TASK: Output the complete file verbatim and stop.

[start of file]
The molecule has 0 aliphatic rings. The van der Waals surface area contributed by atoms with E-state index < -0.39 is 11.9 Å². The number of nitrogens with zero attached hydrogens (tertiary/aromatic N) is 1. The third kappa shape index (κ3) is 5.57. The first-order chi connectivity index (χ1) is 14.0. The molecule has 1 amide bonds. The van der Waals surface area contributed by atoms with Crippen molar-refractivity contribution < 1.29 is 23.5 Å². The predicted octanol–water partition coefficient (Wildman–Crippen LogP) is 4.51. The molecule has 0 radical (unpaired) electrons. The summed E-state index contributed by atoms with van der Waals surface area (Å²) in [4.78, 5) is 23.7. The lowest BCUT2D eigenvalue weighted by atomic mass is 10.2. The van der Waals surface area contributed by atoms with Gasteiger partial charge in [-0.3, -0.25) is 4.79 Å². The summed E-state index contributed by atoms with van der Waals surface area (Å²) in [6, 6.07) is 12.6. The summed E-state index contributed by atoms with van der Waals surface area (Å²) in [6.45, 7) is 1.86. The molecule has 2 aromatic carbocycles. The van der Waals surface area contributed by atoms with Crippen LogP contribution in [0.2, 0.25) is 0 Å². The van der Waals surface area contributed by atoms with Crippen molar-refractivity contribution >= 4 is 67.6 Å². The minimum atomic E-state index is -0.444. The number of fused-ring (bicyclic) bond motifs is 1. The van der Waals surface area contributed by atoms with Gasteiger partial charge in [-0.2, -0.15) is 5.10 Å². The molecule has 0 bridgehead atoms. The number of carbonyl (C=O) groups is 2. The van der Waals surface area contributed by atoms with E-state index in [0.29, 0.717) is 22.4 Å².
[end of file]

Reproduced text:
The molecule has 0 aliphatic rings. The van der Waals surface area contributed by atoms with E-state index < -0.39 is 11.9 Å². The number of nitrogens with zero attached hydrogens (tertiary/aromatic N) is 1. The third kappa shape index (κ3) is 5.57. The first-order chi connectivity index (χ1) is 14.0. The molecule has 1 amide bonds. The van der Waals surface area contributed by atoms with Crippen molar-refractivity contribution < 1.29 is 23.5 Å². The predicted octanol–water partition coefficient (Wildman–Crippen LogP) is 4.51. The molecule has 0 radical (unpaired) electrons. The summed E-state index contributed by atoms with van der Waals surface area (Å²) in [4.78, 5) is 23.7. The lowest BCUT2D eigenvalue weighted by atomic mass is 10.2. The van der Waals surface area contributed by atoms with Gasteiger partial charge in [-0.3, -0.25) is 4.79 Å². The summed E-state index contributed by atoms with van der Waals surface area (Å²) in [6, 6.07) is 12.6. The summed E-state index contributed by atoms with van der Waals surface area (Å²) in [6.45, 7) is 1.86. The molecule has 2 aromatic carbocycles. The van der Waals surface area contributed by atoms with Crippen LogP contribution in [0.2, 0.25) is 0 Å². The van der Waals surface area contributed by atoms with Crippen molar-refractivity contribution >= 4 is 67.6 Å². The minimum atomic E-state index is -0.444. The number of fused-ring (bicyclic) bond motifs is 1. The van der Waals surface area contributed by atoms with Gasteiger partial charge in [-0.2, -0.15) is 5.10 Å². The molecule has 0 bridgehead atoms. The number of carbonyl (C=O) groups is 2. The van der Waals surface area contributed by atoms with E-state index in [0.29, 0.717) is 22.4 Å².